Vikings’ U.S. Bank Stadium Throws Open Its Doors
By Charles McChesney
Bank Stadium, the new home of the U Minnesota Vikings, boasts a. number of new features – luxury boxes at field level, locally-sourced food, a roof that is mostly clear plastic, and a modern interpretation of a Viking ship in the plaza in front of the 66,655-seat stadium.
But the most eye-catching feature of U.S. Bank Stadium may be its doors. They’re big. According to Viking officials, they are bigger than any doors you have ever seen swing open. Other places have huge doors – Marlin Park, the home of the Florida Marlins: AT&T Stadium, home of the Dallas Cowboys: Kennedy Space Center and many Air Force bases – but those doors slide or roll to the side to open. The doors at U.S. Bank Stadium swing open. like a door at your house or business. What makes these unique is that each of the five doors on the west face of U.S. Bank Stadium is as big as the side of a building. Creating such big doors was a big project, says David Doss, operations manager and chief engineer at Industrial Door Contractors in Columbia. Tenn. It was a design challenge and not one his company initially was eager to undertake, he says. The 60-employee company, which has been in business since 1983, specializes in hangar doors and bunker doors.
Stadium doors didn’t land in the company’s portfolio until the Miami Marlins chose to build giant doors into their new stadium in 2012. Doss remembers talking with the construction manager then about the project, and having to explain why he referred to what they wanted as “hangar doors.” To them it was an “operable wall,” he says. “It looks like a hangar door to me,” he told them, “it just sits 40 feet up in the air.”
M.A. Mortenson was a contractor Industrial Door had worked with on past projects. When Mortenson was named contractor on the U.S. Bank Stadium project, the company turned again to Industrial Door. Doss says his company hadn’t built anything like the pivoting doors being called for — nobody had.
What designers and architects came up with were doors built of grade 50 structural steel, MIG welded and built to a tighter tolerance standard than the building itself. The doors have a core truss at the pivot point and cantilevered wings that span out to the tips of the doors. The structure was required to carry its own cantilevered weight plus the significant weight of the aluminum and glass curtain wall system. It also was required to resist the design wind loading. Hollow structural steel tubes were chosen as the primary framing material to provide the necessary strength, and because they would make an aesthetically pleasing structure. Welded construction was specified to make the connections blend into the structure. Compensation for the weight of that glass was integrated into the erection of the doors, Doss says. Sixteen-inch square steel-plate weights were used to simulate the weight of the glazing and frames.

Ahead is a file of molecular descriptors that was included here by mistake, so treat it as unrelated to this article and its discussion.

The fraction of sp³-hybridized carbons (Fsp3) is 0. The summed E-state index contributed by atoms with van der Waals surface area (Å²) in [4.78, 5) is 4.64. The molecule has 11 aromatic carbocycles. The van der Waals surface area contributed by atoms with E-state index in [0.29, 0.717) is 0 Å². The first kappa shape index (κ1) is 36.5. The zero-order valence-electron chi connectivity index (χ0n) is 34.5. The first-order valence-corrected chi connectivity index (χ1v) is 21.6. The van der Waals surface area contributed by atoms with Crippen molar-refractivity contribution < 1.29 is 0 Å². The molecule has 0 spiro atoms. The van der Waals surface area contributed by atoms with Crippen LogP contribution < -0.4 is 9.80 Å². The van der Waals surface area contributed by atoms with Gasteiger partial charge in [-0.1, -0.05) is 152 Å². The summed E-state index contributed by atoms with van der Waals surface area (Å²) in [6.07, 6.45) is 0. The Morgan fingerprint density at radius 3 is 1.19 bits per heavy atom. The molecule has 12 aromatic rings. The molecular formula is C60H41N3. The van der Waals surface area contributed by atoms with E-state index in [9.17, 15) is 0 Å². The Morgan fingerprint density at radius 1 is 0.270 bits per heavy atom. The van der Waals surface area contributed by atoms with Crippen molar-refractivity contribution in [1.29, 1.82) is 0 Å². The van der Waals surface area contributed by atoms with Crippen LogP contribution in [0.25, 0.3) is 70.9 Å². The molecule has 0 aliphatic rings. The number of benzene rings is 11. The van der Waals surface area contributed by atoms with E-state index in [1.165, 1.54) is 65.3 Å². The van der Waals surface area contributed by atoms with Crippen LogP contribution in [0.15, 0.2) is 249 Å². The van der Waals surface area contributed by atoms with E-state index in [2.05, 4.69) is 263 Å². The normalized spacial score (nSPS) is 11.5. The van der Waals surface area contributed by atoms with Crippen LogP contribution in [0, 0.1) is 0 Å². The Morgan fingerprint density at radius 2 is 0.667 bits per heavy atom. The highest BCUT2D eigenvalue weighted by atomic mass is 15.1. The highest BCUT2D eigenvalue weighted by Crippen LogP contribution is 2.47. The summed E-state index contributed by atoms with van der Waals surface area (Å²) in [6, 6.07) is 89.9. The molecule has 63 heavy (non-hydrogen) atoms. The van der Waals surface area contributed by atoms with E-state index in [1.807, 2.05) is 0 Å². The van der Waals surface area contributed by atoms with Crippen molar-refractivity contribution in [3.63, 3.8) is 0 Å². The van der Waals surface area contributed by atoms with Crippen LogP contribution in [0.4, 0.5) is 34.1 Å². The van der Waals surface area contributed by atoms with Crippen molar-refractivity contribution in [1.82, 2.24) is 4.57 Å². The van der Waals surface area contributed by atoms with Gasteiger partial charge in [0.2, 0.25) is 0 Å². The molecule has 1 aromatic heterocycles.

To facilitate assembly on site, the main truss tubes were fitted with tapered alignment guides that also served as backing bars for the full penetration welds which joined the sections. Locating plates were provided on the main truss chords to ensure proper location of the wing members during on-site assembly. Each door structure was assembled into two smaller sections on the ground. The lower section was then lifted into position and secured before the upper section was positioned atop it and the sections welded together.
At the top of the doors, engineers had to compensate for different building tolerances. “The general AISC (American Institute of Steel Construction) erection tolerances for the building columns (about which the doors pivot) allowed for the columns to be out of position by almost 2 inches at the top of the doors and still be considered totally acceptable,” Doss says. “Since it was not economically feasible to have the building erected to the tighter tolerances, the pivot door top-bearing journals were designed to be adjustable, to permit it to be centered with the door base bearing.”
The original specifications only required that the giant doors open one at a time. But Doss said he knew someone would want to see the five doors swing open at once. Before work was done, a Vikings official asked if it would be possible to do a choregraphed opening of the five doors. It was. “I felt vindicated,” Doss remarks. (You can see a quick video of the doors opening on Instagram:
Construction of U.S. Bank Stadium provided a lot of jobs in the building trades, according to GAWDA Member Kevin Falconer, vice president and general manager at Minneapolis Oxygen Company. Falconer says his business supplied about a half-dozen contractors who were involved in the project. It didn’t hurt that Minneapolis Oxygen has a storefront less than 5 miles from the stadium. “Any general contractor that was in need of something for welding or gases could come to us,” Falconer says.